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UN warns of growing Covid-19 child brides in Kenya

There are 527,000 child brides in Kenya, and more joined the number last year.

A Pokot girl is held by a member of her community after she tries to escape a forced marriage. (REUTERS)

A growing number of underage girls are being married off as the negative impacts of the Covid-19 disruption persist.

Although the exact number in Kenya is not known, Unicef says the pre-Covid data can be used to predict the impact of the pandemic on child marriage.

“Such projections can be made by examining existing patterns as well as historical information.”

Statistics before the pandemic indicated that 23 per cent of Kenyan girls are married before the age of 18. That includes four per cent who are married before the age of 15.

With 527,000 child brides, Kenya has the 20th highest absolute number in the world. Data from 2014 show that women marry at a younger age in Migori and Tana River counties.

Schools in Kenya closed for nine months last year due to Covid-19.

“School closures such as those triggered by Covid-19 may, in effect, push girls towards marriage since school is no longer an option. Additionally, the disruption of ‘non-essential’ services including reproductive health services has a direct impact on teenage pregnancy and subsequently on marriage,” Unicef said in a new report dubbed Covid-19: A threat to progress against child marriage.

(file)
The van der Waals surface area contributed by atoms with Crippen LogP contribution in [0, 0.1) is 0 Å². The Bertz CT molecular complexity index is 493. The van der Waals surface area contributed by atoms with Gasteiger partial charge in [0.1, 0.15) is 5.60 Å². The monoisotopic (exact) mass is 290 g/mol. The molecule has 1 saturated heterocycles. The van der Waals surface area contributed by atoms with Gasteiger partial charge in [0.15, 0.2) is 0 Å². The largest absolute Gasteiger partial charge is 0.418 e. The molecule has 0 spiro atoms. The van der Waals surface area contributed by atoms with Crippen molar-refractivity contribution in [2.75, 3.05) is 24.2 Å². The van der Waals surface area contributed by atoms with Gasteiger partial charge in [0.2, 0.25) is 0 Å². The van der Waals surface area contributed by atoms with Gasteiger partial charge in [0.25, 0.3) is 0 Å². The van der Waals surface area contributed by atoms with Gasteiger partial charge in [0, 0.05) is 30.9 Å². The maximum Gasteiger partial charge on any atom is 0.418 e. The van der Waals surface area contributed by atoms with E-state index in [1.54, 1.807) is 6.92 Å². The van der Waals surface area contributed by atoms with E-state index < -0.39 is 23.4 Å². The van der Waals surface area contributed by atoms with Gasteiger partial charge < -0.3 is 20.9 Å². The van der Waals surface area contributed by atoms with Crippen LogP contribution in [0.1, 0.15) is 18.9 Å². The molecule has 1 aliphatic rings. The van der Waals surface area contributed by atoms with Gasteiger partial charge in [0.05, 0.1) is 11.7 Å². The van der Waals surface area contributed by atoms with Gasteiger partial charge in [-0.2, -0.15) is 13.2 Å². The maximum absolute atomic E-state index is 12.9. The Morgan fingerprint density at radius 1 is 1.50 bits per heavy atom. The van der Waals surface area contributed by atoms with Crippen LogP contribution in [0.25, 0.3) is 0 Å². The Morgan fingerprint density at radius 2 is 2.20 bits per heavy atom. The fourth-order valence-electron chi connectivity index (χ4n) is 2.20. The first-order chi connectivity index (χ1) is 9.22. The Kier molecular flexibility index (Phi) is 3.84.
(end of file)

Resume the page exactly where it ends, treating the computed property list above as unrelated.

In July last year, President Uhuru launched a probe into reports of violence against women and girls, including rape, female genital mutilation and child marriages.

A national helpline supported by the Department of Gender Affairs reported a more than 10-fold increase in calls - with 1,108 calls in the month of June compared to just 86 in February. Many were reports of child rape.

Unicef called for comprehensive social protection measures, safeguarding every child’s access to education and their legal rights.

“The risk of child marriage increases through various pathways, including economic shocks, school closures and interruptions in services,” the report says.

“It is well known, for example, that economic insecurity can lead to child marriage as a way to relieve financial pressure on a family. The evidence is also clear that education is a protective factor against child marriage.”

During the International Conference on Population and Development in Nairobi in 2019, President Kenyatta promised Kenya would eliminate gender violence and child marriage by 2030.

Uhuru also committed to increasing access to secondary and tertiary education for boys and girls.

"I really do believe the reason so many of us have convened in Nairobi is that we recognise that advancing people’s rights, in particular, women’s rights, their choices and their well-being, is the path to prosperous and resilient societies," he said.

The country also committed to ending female genital mutilation, accelerating women’s equal participation and equitable representation at all levels of the political, public and corporate sphere.

"I would like to restate my personal commitment and that of the Government of Kenya to providing the leadership necessary to ensure that this practice (FGM) ends within this generation," Uhuru said.

This article was published by The Star.


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